A recent decision of the European Court of Justice (ECJ) on the licensing model for software transactions, has inadvertently breached the WIPO Copyright Treaty of 1996.
There are numerous international treaties governing copyright law, but the treaty which brought copyright law up to date with the internet was the 1996 World Intellectual Property Organisation (WIPO) Copyright Treaty (WCT).
It now appears that a decision from the European Union's highest court, the Court of Justice (ECJ), means that the countries of Europe, despite ratifying the WCT in 2001, are now breaching it, although the court itself seems not have realised this.
The Oracle v UsedSoft decision
In July, the ECJ in the case Oracle v UsedSoftd ecided two things. First, that a software licence was actually a sale and second, that the downloading of the Oracle software over the internet to the licensee "exhausted" a component of Oracle's copyright in the software, namely its exclusive "right to communicate" that copy of the software. This article focuses on the second issue.
UsedSoft GmbH was a German company which marketed "used" software licences and for this purpose purchased licences from Oracle's licensees (including Oracle client-server databank licences) for the purposes of resale on the second hand market.
The ECJ was referred this case by Germany's Federal Supreme Court (BGH) after two prior appeals by UsedSoft, and the ECJ's decision is final and non-appealable.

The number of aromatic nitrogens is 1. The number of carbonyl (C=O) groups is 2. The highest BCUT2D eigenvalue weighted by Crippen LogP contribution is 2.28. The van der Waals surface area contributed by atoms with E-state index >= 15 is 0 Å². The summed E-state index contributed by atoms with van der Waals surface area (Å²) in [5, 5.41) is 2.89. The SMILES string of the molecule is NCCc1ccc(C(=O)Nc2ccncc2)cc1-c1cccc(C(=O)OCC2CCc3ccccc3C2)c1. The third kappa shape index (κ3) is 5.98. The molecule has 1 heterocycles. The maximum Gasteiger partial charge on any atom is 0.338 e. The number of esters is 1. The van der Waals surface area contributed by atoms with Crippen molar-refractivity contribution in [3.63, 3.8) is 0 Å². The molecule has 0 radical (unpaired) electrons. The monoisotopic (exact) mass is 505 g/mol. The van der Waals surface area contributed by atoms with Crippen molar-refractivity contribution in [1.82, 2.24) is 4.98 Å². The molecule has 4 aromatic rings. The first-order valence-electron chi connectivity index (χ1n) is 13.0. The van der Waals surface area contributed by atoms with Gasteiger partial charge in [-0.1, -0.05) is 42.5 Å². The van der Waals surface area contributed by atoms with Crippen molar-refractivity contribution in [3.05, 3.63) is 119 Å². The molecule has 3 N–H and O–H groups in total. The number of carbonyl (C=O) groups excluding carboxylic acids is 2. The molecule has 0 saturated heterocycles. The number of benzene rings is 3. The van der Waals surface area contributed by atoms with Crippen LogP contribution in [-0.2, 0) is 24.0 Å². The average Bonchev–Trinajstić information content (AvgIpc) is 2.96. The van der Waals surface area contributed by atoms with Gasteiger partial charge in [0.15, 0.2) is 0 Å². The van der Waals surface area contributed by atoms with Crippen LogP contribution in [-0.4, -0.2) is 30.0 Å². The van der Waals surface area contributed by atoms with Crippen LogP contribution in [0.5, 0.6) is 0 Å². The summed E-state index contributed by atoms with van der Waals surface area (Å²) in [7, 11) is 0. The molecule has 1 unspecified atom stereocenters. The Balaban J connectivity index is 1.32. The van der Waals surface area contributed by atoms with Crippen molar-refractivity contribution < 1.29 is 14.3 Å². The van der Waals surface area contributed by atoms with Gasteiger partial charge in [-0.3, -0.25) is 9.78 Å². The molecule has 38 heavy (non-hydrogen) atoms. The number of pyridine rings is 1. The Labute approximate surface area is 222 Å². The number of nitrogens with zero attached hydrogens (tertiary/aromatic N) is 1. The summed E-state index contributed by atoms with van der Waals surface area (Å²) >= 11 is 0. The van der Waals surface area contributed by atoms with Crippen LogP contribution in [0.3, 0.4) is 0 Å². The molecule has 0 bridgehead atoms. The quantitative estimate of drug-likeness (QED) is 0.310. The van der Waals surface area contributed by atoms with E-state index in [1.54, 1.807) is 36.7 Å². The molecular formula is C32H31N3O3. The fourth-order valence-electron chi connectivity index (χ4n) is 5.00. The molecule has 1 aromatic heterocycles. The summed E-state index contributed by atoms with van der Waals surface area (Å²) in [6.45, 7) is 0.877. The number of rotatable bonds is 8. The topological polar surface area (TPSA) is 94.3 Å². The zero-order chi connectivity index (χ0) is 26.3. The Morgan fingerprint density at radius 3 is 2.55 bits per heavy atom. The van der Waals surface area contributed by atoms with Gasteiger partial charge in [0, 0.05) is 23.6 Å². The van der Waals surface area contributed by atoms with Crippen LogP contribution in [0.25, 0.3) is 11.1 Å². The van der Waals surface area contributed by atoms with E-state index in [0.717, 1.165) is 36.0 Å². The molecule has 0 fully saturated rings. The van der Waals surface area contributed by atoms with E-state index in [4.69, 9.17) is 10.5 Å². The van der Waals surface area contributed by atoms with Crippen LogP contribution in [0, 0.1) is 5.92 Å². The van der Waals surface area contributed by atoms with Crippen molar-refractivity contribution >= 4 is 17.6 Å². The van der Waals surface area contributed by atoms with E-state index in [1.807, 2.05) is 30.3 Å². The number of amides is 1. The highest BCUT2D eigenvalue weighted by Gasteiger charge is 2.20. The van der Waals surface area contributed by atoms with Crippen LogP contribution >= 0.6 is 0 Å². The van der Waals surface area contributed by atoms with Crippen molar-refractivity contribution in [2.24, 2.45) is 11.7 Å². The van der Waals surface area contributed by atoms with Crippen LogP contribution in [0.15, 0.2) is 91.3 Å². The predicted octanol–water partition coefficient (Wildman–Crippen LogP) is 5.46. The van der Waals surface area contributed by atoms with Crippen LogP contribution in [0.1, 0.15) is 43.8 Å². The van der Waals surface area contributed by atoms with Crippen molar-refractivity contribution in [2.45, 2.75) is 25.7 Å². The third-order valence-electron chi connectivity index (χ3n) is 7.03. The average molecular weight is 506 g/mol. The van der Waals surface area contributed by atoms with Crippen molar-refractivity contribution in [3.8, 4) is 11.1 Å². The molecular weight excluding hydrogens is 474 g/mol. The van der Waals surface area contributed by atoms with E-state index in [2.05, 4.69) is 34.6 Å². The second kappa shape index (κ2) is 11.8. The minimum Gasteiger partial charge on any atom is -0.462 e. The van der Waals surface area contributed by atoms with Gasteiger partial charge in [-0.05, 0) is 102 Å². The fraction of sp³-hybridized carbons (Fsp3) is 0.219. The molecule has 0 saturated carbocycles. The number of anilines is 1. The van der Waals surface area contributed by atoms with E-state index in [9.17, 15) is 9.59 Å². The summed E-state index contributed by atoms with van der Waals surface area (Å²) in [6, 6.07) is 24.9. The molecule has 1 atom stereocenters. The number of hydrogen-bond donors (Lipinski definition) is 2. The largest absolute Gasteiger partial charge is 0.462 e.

Finding that a licence is a sale is in conflict with US and Commonwealth decisions, and is controversial in itself, but it is the decision on the exhaustion of copyright issue which offends the WIPO Copyright Treaty.
WIPO Copyright Treaty 1996
Among other things the WCT required member states to incorporate in their copyright law a more comprehensive "right of communication" for copyright owners than had been required previously under the Berne Copyright Convention. This right, contained in Article 8 of WCT, is the "right of communication to the public" and it gives copyright owners the exclusive right to communicate their copyright works to the public. "Communicate" here means communication "by wire or wireless means". It covers "transmission" and, as it was intended to do, covers transmissions of digital and digitised works over the internet. Under Article 22 of WCT no member state could implement Article 8 (or any other Articles) in a manner which amounted to a variation of the Treaty text. The online aspect of this communication right was said to be one of the greatest achievements of the WCT.
In case there was any doubt as to the copyright status of a computer program, Article 4, in line with what was then the law of most countries, expressly confirmed that "computer programs are protected as literary works", "whatever may be the mode or their form of expression" and the right to transfer computer programs was made exclusive to their copyright owner.
The Treaty also confirmed in Article 6 an exclusive "right of distribution" which relates to "copies that can be put into circulation as tangible objects". A number of countries had long had a principle of "exhaustion" of the right to distribute copies after their first sale (first sale doctrine). For example, the purchaser of a book would be free to resell the book without breaching the copyright owner's distribution right. The WCT expressly allowed exhaustion of right of distribution (of tangible physical copies) in Article 6(2), but not for the Article 8 right of communication of intangible digital files. This was made clear in the "Agreed Statements" in the Treaty relating to Article 6 (and 7) where it is stated "the expressions 'copies' and 'original and copies' being subject to the right of distribution and the right of rental under the said Articles, refer exclusively to fixed copies that can be put into circulation as tangible objects."